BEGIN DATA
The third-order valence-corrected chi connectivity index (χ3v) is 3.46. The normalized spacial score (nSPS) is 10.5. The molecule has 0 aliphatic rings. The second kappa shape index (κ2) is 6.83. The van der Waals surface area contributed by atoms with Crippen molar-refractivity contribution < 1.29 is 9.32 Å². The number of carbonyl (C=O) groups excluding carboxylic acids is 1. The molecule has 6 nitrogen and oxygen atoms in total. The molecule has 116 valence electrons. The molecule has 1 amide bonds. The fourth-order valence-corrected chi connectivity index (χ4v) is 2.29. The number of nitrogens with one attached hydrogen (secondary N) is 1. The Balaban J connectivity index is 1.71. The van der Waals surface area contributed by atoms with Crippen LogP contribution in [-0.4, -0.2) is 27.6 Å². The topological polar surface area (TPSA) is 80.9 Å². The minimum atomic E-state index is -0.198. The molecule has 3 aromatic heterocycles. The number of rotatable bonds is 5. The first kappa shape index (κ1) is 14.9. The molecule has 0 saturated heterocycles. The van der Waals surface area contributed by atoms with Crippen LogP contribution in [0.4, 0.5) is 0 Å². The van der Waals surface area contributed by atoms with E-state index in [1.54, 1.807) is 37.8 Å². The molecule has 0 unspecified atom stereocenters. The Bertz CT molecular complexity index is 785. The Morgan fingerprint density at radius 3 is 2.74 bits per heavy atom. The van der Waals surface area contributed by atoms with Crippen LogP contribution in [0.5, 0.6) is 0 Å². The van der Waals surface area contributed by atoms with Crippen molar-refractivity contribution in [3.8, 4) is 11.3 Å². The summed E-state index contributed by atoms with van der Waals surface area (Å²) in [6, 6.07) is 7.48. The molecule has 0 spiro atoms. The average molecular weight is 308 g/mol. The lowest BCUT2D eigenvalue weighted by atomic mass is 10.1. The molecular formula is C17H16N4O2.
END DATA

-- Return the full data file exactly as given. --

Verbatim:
The third-order valence-corrected chi connectivity index (χ3v) is 3.46. The normalized spacial score (nSPS) is 10.5. The molecule has 0 aliphatic rings. The second kappa shape index (κ2) is 6.83. The van der Waals surface area contributed by atoms with Crippen molar-refractivity contribution < 1.29 is 9.32 Å². The number of carbonyl (C=O) groups excluding carboxylic acids is 1. The molecule has 6 nitrogen and oxygen atoms in total. The molecule has 116 valence electrons. The molecule has 1 amide bonds. The fourth-order valence-corrected chi connectivity index (χ4v) is 2.29. The number of nitrogens with one attached hydrogen (secondary N) is 1. The Balaban J connectivity index is 1.71. The van der Waals surface area contributed by atoms with Crippen LogP contribution in [-0.4, -0.2) is 27.6 Å². The topological polar surface area (TPSA) is 80.9 Å². The minimum atomic E-state index is -0.198. The molecule has 3 aromatic heterocycles. The number of rotatable bonds is 5. The first kappa shape index (κ1) is 14.9. The molecule has 0 saturated heterocycles. The van der Waals surface area contributed by atoms with Crippen LogP contribution in [0.4, 0.5) is 0 Å². The van der Waals surface area contributed by atoms with E-state index in [1.54, 1.807) is 37.8 Å². The molecule has 0 unspecified atom stereocenters. The Bertz CT molecular complexity index is 785. The Morgan fingerprint density at radius 3 is 2.74 bits per heavy atom. The van der Waals surface area contributed by atoms with Crippen LogP contribution in [0.5, 0.6) is 0 Å². The van der Waals surface area contributed by atoms with Crippen molar-refractivity contribution in [3.8, 4) is 11.3 Å². The summed E-state index contributed by atoms with van der Waals surface area (Å²) in [6, 6.07) is 7.48. The molecule has 0 spiro atoms. The average molecular weight is 308 g/mol. The lowest BCUT2D eigenvalue weighted by atomic mass is 10.1. The molecular formula is C17H16N4O2.